So what do I need? I need Baby Bear's Porridge. A machine that will do Beaster's old job, but that will not have me paying as much as I will likely spend at Canada Computers this summer when I get my new tower designed. Which begs the question -- do I need a cheap / budget laptop, or a netbook?

There are some key differences. Notebooks have a CD / DVD drive -- netbooks don't. Notebooks tend to have larger hard drives and more powerful processors and (in comparison, at least) more powerful graphics chipsets. There is much more room for a large screen on a notebook then on a netbook and the keyboard is also much more likely to be full (or closer to full) size.

But I suppose that the best way to determine what I need for my portable PC is to think the same way that I do when I buy for my home PC. "What do you plan to use it for?" Lets see...

-- Writing my novels (Duh.)
-- Checking e-mail / general web surfing
-- Charging my iPod
-- Storing wanted footage off my video camera until I can transfer it & edit it on my big PC (What will I need for this? Need to check.)
-- Ventrilo & MSN

In comparison here is what my Mobile PC's "Big Brother" does:
-- Playing MMOs (Must meet current game requirements; built my last PC for WoW raiding.)
-- Editing video footage (I like Pinnacle VideoSpin personally)
-- Watching stuff on YouTube (I have my Touch for this when traveling -- although I can certainly take advantage of and iTunes if I want to put new stuff onto my iPod. Quite handy!)
-- Watching DVDs (Little guy is likely not going to be used for this. If I *really* want to watch DVDs I could always spend the $20 on a cheap DVD player. It would be nice, but its not *necessary.*)
-- Editing artwork (37" screen > 15" screen > 10" screen. Unless I am DESPERATE with a big capital D I am sure my totally badass home setup will be my editing PC of choice.)

Soooo... I need to find a suitable PC. I have done some looking around and some of the things that I have seen have been pretty cool, ranging from cheap to chic. What have I made up my mind that I would ideally like?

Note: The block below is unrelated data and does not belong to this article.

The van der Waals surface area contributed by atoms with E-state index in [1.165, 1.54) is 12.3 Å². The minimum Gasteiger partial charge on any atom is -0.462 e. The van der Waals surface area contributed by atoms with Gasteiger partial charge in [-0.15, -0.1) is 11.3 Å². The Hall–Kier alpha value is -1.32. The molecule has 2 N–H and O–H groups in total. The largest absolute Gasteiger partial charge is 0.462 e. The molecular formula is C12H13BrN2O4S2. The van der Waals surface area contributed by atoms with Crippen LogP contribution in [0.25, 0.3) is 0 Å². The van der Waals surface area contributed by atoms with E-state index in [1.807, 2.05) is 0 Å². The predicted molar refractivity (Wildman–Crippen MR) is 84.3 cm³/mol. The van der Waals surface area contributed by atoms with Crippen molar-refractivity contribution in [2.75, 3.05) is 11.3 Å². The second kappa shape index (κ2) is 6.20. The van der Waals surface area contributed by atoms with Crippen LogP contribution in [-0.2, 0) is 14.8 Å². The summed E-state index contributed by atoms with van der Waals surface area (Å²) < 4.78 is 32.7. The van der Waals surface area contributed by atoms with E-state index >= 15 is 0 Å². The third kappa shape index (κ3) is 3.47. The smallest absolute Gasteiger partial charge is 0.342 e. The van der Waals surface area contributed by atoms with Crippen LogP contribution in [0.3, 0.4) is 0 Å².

If I buy a netbook:

Must run Windows XP. Why? First off, I am not versed in Linux -- it was Greek to me at my ICSP (Independant Computer Stuidies Program) in 1999, and I would wager it is still Greek now. Why not take a shot on Windows 7? Because (a) I have heard that for Netbooks it sucks, and (b) I am more inclined to go with the least resource stealing OS I can that I am ***familiar*** with.

Must have a good keyboard. This is vital. If it does not have a good keyboard I might as well be using my iPod Touch since I already own it. I plan to take a look at Beaster's Keyboard and screen before I make a final purchase. He is not perfect, but he served me well for quite some time and I did a couple fan fic novellas as well as my first novel "Ring of Darkness" quite contently before his floppy disk drive died on him.

Screen must be ledgible. I will have to go and check out these machines to see whether I can physically see the screen on them. I don't have any qualms about pumping the print on my MS Word to 14 or 16 but if we get into 72 territory for me to be able to see, forget it! It would not be worth it.

It must be a liveable colour. Black, red, white, pink... I could handle one of these. Lime Green? Unless I want that to be The Colour of my machine, the answer is *not so much*. Why? Because I can easily (and affordably) get a skin for my new netbook from . For example, this one:

Isn't it cute? Anyway, as you can see there are oodles of ways to make the thing look cute and personal without deliberately paying a small fortune or sarcrificing goods under the hood in the name of fashion. For instance, there was a cute HP Netbook at BestBuy that caught my attention but it is running Windows 7 and is $349.99 before tax, which is a bit more then I can afford comfortably. (Click Here.)

In essence, it comes down to a debate between two machines: either a netbook or a budget laptop. I found these examples on and feel that they pretty much sum up the general idea for option a or option b of what I will end up buying. (Although individual store stock and a bit of luck must obviously be taken into account.) Anyway, here they are:

A Potential Notebook

A Potential Netbook

Which will I end up buying? Only time will tell, but your opinions and suggestions are very welcome. Thanks for reading!